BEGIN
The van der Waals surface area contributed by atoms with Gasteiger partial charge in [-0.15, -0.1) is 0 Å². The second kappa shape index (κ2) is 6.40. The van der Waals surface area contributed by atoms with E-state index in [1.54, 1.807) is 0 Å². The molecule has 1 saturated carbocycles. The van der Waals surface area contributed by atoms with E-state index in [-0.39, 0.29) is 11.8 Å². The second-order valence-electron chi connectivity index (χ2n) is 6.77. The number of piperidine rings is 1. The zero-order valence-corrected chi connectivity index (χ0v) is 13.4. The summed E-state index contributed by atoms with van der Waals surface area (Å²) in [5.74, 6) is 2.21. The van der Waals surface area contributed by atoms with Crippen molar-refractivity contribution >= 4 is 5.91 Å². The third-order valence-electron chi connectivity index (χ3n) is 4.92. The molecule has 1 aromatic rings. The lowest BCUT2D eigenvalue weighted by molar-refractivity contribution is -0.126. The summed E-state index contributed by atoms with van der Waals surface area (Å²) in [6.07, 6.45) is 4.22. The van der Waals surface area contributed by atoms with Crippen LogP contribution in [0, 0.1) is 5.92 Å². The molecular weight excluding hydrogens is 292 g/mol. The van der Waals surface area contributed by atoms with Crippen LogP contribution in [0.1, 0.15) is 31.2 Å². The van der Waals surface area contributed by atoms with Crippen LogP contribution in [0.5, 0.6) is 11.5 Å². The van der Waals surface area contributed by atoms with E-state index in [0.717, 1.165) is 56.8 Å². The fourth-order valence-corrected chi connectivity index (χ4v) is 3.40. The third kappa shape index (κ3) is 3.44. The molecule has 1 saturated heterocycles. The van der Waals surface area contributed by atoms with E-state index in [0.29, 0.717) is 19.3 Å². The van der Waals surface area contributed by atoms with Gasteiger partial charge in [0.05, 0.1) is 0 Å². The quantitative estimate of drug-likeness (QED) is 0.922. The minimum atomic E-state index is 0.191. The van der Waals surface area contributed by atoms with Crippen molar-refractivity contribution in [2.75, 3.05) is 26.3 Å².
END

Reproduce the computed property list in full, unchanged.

The van der Waals surface area contributed by atoms with Gasteiger partial charge in [-0.15, -0.1) is 0 Å². The second kappa shape index (κ2) is 6.40. The van der Waals surface area contributed by atoms with E-state index in [1.54, 1.807) is 0 Å². The molecule has 1 saturated carbocycles. The van der Waals surface area contributed by atoms with E-state index in [-0.39, 0.29) is 11.8 Å². The second-order valence-electron chi connectivity index (χ2n) is 6.77. The number of piperidine rings is 1. The zero-order valence-corrected chi connectivity index (χ0v) is 13.4. The summed E-state index contributed by atoms with van der Waals surface area (Å²) in [5.74, 6) is 2.21. The van der Waals surface area contributed by atoms with Crippen molar-refractivity contribution >= 4 is 5.91 Å². The third-order valence-electron chi connectivity index (χ3n) is 4.92. The molecule has 1 aromatic rings. The lowest BCUT2D eigenvalue weighted by molar-refractivity contribution is -0.126. The summed E-state index contributed by atoms with van der Waals surface area (Å²) in [6.07, 6.45) is 4.22. The van der Waals surface area contributed by atoms with Crippen LogP contribution in [0, 0.1) is 5.92 Å². The molecular weight excluding hydrogens is 292 g/mol. The van der Waals surface area contributed by atoms with Crippen LogP contribution in [0.1, 0.15) is 31.2 Å². The van der Waals surface area contributed by atoms with Crippen LogP contribution in [0.5, 0.6) is 11.5 Å². The van der Waals surface area contributed by atoms with E-state index in [0.717, 1.165) is 56.8 Å². The fourth-order valence-corrected chi connectivity index (χ4v) is 3.40. The third kappa shape index (κ3) is 3.44. The molecule has 1 saturated heterocycles. The van der Waals surface area contributed by atoms with E-state index in [0.29, 0.717) is 19.3 Å². The van der Waals surface area contributed by atoms with Gasteiger partial charge in [0.05, 0.1) is 0 Å². The quantitative estimate of drug-likeness (QED) is 0.922. The minimum atomic E-state index is 0.191. The van der Waals surface area contributed by atoms with Crippen molar-refractivity contribution in [2.75, 3.05) is 26.3 Å².